Wednesday, 16 September 2009

What happens when you don't have peer review

Normally, when a scientific paper is submitted, it is subjected to scrutiny by two or more scientists working in a similar field. Only if the paper gets through this peer review process, and if corrections required by the reviewers have been made, does the paper actually get published. This process is by no means perfect: bad papers slip through, and good papers get blocked by over-zealous reviewers. But there are two examples this week of what can go wrong when papers are not peer reviewed.

Firstly, Ben Goldacre and Respectful Insolence discuss the case of two papers, recently published in Medical Hypotheses, that were so bad they were withdrawn by publishers Elsevier. Given that Elsevier happily publishes Homeopathy, the fanzine of the Faculty of Homeopathy, this should give pause for thought. Medical Hypotheses is a bit of an oddity: it does not send papers out for peer review. Rather, they are approved solely by the editor of the journal, one Bruce Charlton. It appears that many papers are approved within days, sometimes hours, of being submitted, suggesting that there is very little scrutiny of the papers.

The two papers are one by Duesberg et al., and one by Ruggiero et al., both of which seek to deny the magnitude of the AIDS crisis. Seth Kalichman of the Denying Aids blog did an experiment by sending the manuscript out for blind peer review. All three "reviewers" rejected the manuscript on the basis that it was filled with logical flaws and mis-representations of the published literature.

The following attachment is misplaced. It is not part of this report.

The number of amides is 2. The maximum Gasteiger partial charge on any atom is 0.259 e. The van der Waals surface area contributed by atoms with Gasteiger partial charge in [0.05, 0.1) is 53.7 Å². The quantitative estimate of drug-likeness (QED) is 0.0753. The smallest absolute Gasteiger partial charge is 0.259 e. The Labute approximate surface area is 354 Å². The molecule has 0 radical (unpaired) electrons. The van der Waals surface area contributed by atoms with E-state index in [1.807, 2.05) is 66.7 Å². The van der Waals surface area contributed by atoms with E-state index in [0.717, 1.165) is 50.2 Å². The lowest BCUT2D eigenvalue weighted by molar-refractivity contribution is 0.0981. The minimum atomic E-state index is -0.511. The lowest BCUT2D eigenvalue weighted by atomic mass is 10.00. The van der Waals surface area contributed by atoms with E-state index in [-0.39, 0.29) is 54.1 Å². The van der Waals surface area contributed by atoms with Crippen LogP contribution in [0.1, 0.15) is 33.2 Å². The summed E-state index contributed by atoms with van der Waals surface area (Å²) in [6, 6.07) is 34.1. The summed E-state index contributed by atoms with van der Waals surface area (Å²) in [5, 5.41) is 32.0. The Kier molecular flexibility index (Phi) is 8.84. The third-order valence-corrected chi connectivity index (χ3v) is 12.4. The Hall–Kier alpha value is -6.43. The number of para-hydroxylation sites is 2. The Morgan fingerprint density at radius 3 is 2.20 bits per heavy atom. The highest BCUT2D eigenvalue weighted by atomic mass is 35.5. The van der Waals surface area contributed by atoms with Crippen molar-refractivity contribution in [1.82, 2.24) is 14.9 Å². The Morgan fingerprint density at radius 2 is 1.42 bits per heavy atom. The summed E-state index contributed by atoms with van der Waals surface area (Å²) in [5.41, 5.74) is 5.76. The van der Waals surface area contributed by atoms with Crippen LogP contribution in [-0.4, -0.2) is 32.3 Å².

Elsevier says:

This Article-in-Press has been withdrawn pending the results of an investigation. The editorial policy of Medical Hypotheses makes it clear that the journal considers "radical, speculative, and non-mainstream scientific ideas", and articles will only be acceptable if they are "coherent and clearly expressed." However, we have received serious expressions of concern about the quality of this article, which contains highly controversial opinions about the causes of AIDS, opinions that could potentially be damaging to global public health. Concern has also been expressed that the article contains potentially libelous material. Given these important signals of concern, we judge it correct to investigate the circumstances in which this article came to be published online. When the investigation and review have been completed we will issue a further statement. Until that time, the article has been removed from all Elsevier databases. The Publisher apologizes for any inconvenience this may cause. The full Elsevier Policy on Article Withdrawal can be found at

The second example is a paper published in Proceedings of the National Academy of Sciences, amusingly known as PNAS. This is a venerable and respected journal, but it has a little-known wrinkle: members of the National Academy of Sciences are allowed to bypass formal peer review by "communicating" papers for other researchers. This is how the PNAS "Information for Authors" page describes the process: